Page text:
Review: American industrial/noise producer Matthew Folden has been a longtime staple of Dominick Fernow's Hospital Productions camp. Matter of fact, he first appeared on our our radar with the Back In EP on Fernow's now dormant diffusion imprint Bed Of Nails back in 2015. Babe Beer Bar Car compiles Folden's work between 2012 and 2015, previously only available on cassette format. Various greyscale experiments in minimalist electronics await you here: from the seething and saturated slow motion pulsations of "Somewhere In Miami" or "So Sue Me" to evocative ambient textures like "Loudmouth" or Zip It". There's even moments of what could even be considered IDM (ish!) like on "White Lighter."
Review: Hospital Productions is a non-stop operation and following this year's long-players from Alessandro Cortini, Ninos Du Brasil and Ron Morelli, Vatican Shadow's latest swoop is this ambient album produced with Function. The seven-track LP was recorded between Berlin and New York, and it's described as best suited for after-hours home listening, but whether you really want to listen to this after a big night is up to you. Indeed "A Year Has Passed" and "A Year Has Gone By" are downbeat and melancholic, whereas other tracks lean more towards industrial ambient, similar to fellow Hospital artist Lussuria's work. "The Nemesis Flower" is a darker highlight while "Red Opium" and "Bejewelled Body" is where the house and techno beats lie.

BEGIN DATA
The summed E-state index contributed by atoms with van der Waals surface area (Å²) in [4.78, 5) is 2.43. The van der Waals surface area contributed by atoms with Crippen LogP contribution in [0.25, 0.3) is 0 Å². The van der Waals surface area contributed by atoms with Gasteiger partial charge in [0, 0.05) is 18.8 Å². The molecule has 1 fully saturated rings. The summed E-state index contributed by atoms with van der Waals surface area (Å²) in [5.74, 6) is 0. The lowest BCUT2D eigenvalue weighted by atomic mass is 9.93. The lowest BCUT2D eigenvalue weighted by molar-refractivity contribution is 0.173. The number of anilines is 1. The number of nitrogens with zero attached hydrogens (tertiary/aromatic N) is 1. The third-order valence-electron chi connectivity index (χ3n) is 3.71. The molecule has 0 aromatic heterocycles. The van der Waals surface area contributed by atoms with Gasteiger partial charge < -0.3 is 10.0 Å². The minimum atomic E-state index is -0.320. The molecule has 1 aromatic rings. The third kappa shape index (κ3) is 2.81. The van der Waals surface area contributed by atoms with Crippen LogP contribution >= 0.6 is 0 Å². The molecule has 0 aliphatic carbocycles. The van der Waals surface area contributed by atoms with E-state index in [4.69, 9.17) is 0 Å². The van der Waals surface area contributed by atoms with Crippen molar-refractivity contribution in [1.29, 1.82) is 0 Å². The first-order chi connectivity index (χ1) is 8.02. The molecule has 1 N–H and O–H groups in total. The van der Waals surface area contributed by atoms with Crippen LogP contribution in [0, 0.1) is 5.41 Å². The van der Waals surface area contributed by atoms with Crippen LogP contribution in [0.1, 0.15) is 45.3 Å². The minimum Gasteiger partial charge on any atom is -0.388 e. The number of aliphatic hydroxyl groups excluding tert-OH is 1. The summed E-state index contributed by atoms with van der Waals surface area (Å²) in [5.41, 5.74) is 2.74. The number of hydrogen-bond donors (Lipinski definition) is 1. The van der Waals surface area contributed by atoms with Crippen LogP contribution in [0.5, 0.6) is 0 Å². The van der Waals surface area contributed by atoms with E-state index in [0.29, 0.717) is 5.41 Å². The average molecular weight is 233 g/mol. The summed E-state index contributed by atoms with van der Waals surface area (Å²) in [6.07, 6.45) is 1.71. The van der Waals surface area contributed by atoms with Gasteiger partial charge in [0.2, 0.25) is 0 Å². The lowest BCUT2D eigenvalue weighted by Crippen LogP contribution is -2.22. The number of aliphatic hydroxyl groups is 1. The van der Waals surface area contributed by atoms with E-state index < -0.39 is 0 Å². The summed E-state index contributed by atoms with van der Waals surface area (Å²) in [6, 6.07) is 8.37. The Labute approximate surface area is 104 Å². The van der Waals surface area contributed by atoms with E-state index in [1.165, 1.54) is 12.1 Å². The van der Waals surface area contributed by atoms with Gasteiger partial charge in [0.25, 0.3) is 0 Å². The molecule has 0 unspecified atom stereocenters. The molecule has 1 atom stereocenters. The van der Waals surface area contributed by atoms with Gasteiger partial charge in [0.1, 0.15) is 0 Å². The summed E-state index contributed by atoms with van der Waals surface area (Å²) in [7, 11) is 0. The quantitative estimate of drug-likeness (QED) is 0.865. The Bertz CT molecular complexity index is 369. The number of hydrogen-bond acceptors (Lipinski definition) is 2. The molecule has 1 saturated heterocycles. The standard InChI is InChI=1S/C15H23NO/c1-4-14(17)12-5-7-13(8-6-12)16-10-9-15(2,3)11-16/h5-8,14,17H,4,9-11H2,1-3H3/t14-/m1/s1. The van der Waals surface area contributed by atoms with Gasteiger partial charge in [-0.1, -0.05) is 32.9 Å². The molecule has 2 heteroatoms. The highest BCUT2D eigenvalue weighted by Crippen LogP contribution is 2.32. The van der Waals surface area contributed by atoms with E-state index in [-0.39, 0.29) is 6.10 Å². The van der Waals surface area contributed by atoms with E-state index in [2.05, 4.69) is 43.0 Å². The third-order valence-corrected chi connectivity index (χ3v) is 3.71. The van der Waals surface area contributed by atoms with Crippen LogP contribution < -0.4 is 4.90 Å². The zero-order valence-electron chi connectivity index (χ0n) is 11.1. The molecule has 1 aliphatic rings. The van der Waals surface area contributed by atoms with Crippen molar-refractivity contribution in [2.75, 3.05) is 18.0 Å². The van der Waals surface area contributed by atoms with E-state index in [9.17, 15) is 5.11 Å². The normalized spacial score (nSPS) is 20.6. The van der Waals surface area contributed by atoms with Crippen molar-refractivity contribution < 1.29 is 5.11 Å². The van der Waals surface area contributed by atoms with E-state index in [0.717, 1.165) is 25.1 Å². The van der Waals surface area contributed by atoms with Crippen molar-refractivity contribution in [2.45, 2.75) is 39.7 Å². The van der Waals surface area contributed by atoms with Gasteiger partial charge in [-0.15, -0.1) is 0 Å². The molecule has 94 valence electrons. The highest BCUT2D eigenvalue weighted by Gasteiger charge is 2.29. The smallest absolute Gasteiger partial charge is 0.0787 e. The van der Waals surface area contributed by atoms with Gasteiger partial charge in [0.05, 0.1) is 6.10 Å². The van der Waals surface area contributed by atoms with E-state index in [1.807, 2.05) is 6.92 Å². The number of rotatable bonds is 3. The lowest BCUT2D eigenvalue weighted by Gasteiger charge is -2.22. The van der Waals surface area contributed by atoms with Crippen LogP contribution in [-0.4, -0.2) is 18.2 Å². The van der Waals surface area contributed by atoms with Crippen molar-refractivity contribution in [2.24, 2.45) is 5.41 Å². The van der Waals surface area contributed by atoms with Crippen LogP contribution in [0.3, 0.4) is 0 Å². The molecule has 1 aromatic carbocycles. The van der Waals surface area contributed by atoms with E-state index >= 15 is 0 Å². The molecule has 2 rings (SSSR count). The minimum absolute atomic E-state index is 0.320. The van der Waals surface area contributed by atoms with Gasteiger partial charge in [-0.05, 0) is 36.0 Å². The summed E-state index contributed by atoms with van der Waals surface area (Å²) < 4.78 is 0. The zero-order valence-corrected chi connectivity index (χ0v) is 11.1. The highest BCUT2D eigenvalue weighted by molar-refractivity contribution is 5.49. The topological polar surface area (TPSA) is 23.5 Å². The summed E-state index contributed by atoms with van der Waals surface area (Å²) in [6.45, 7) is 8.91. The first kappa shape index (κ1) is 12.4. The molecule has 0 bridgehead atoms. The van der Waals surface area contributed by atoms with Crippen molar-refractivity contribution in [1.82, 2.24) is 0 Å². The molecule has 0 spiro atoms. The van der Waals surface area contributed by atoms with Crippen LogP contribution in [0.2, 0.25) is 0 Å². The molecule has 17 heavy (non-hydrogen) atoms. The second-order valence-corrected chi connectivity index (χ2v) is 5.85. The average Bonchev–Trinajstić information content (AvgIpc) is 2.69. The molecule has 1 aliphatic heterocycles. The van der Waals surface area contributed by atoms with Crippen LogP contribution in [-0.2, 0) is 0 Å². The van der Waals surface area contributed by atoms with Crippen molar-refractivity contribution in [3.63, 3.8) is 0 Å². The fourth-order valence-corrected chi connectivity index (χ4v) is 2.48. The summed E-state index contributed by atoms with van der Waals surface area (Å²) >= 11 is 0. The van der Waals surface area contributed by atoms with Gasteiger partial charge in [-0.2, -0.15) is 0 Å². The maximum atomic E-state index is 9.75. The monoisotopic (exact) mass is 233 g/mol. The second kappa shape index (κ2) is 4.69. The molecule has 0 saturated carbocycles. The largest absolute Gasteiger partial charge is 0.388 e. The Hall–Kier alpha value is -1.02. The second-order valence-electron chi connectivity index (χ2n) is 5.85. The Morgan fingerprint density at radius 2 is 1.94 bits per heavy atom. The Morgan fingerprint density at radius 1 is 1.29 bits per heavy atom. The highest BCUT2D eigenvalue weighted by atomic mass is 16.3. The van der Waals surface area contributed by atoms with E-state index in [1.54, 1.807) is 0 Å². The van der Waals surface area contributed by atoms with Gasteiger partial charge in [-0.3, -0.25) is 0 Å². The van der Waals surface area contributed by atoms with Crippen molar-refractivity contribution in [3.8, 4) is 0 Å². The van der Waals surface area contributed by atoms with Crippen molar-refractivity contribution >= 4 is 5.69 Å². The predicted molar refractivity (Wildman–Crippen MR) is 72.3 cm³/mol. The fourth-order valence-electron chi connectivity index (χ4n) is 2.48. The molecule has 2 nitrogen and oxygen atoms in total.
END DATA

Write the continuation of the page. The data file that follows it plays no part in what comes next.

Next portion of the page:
Review: Unknowns was first offered as a super-limited cassette bundled with a rare boxed version of Dominick Fenrow's 2017 Prurient album, Rainbow Mirror. Here presented on vinyl for the first time, it sees the prolific Fenrow join forces with Skin Crime man Patrick O'Neill (Hanged Man's Orgasm was an alias he used in the late '80s and early '90s), writer Scott Bryan Wilson and synthesizer player and all round studio don Kris Lapke. There are two 15-minute plus epics to enjoy, both of which mix dystopian noise and heavily processed samples with skewed synthesizer parts, '90s modem noises and barely audible excerpts of the ever entertaining Fenrow reading Wilson's expressive prose. For the record, it's the B-side cut that's the most apocalyptic.
Review: Given his prolific nature, we were rather surprised to find that "Shadows of Death & Desire" is actually John Juan Mendez AKA Silent Servant's second album for six years. It's an impressive set, with Mendez offering up a stony-faced, steel-eyed shuffle through industrial-fired machine chug ("Illusion"), mind-altering EBM workouts ("Damage", "Harm In Hand", the throbbing "24 Hours"), icy electronic soundscapes (the vintage Autechre style dancefloor IDM of "Loss Response"), early '80s style Cabaret Voltaire industrial funk (the brilliant "Glass Veil"), and moody compositions where razor-sharp guitars and foreboding electronics envelop particularly skittish electro drums (closing cut "Optimistic Decay").
Review: Longtime techno innovator Silent Servant finds himself on the cult Hospital Productions to close out this year in visceral fashion. 'Harm In Hand' is many things - dark wave synth and jittery techno and it even has a hint of jerking EBM rhythms. It's a trip back to the future on a pulsing wave of menace. 'Damage' then cuts more loose, with spraying synths and crashing hits trapping you in dystopia and 'Death Of Decadence' bring all manner of raw textures, twisted synth lines and stark drums to a line techno groove.